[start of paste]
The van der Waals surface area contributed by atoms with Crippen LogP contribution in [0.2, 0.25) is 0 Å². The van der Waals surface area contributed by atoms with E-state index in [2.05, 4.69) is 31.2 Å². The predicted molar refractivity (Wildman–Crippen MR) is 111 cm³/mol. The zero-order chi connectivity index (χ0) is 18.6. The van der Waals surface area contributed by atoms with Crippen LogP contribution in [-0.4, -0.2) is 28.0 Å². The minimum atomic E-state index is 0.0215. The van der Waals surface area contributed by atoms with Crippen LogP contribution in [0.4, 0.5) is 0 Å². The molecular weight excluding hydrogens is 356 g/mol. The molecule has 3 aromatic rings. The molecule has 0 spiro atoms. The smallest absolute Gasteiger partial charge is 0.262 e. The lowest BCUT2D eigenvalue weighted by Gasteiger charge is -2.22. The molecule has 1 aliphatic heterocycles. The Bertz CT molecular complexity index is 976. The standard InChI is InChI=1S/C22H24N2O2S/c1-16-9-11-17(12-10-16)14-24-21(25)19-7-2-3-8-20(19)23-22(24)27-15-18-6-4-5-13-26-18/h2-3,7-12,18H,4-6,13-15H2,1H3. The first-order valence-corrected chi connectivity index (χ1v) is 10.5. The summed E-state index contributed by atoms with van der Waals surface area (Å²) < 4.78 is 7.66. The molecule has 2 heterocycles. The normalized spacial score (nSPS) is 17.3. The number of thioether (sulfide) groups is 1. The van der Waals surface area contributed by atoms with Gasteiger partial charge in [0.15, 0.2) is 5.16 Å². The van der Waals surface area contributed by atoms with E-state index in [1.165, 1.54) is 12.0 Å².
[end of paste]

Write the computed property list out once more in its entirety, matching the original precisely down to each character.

The van der Waals surface area contributed by atoms with Crippen LogP contribution in [0.2, 0.25) is 0 Å². The van der Waals surface area contributed by atoms with E-state index in [2.05, 4.69) is 31.2 Å². The predicted molar refractivity (Wildman–Crippen MR) is 111 cm³/mol. The zero-order chi connectivity index (χ0) is 18.6. The van der Waals surface area contributed by atoms with Crippen LogP contribution in [-0.4, -0.2) is 28.0 Å². The minimum atomic E-state index is 0.0215. The van der Waals surface area contributed by atoms with Crippen LogP contribution in [0.4, 0.5) is 0 Å². The molecular weight excluding hydrogens is 356 g/mol. The molecule has 3 aromatic rings. The molecule has 0 spiro atoms. The smallest absolute Gasteiger partial charge is 0.262 e. The lowest BCUT2D eigenvalue weighted by Gasteiger charge is -2.22. The molecule has 1 aliphatic heterocycles. The Bertz CT molecular complexity index is 976. The standard InChI is InChI=1S/C22H24N2O2S/c1-16-9-11-17(12-10-16)14-24-21(25)19-7-2-3-8-20(19)23-22(24)27-15-18-6-4-5-13-26-18/h2-3,7-12,18H,4-6,13-15H2,1H3. The first-order valence-corrected chi connectivity index (χ1v) is 10.5. The summed E-state index contributed by atoms with van der Waals surface area (Å²) < 4.78 is 7.66. The molecule has 2 heterocycles. The normalized spacial score (nSPS) is 17.3. The number of thioether (sulfide) groups is 1. The van der Waals surface area contributed by atoms with Gasteiger partial charge in [0.15, 0.2) is 5.16 Å². The van der Waals surface area contributed by atoms with E-state index in [1.165, 1.54) is 12.0 Å².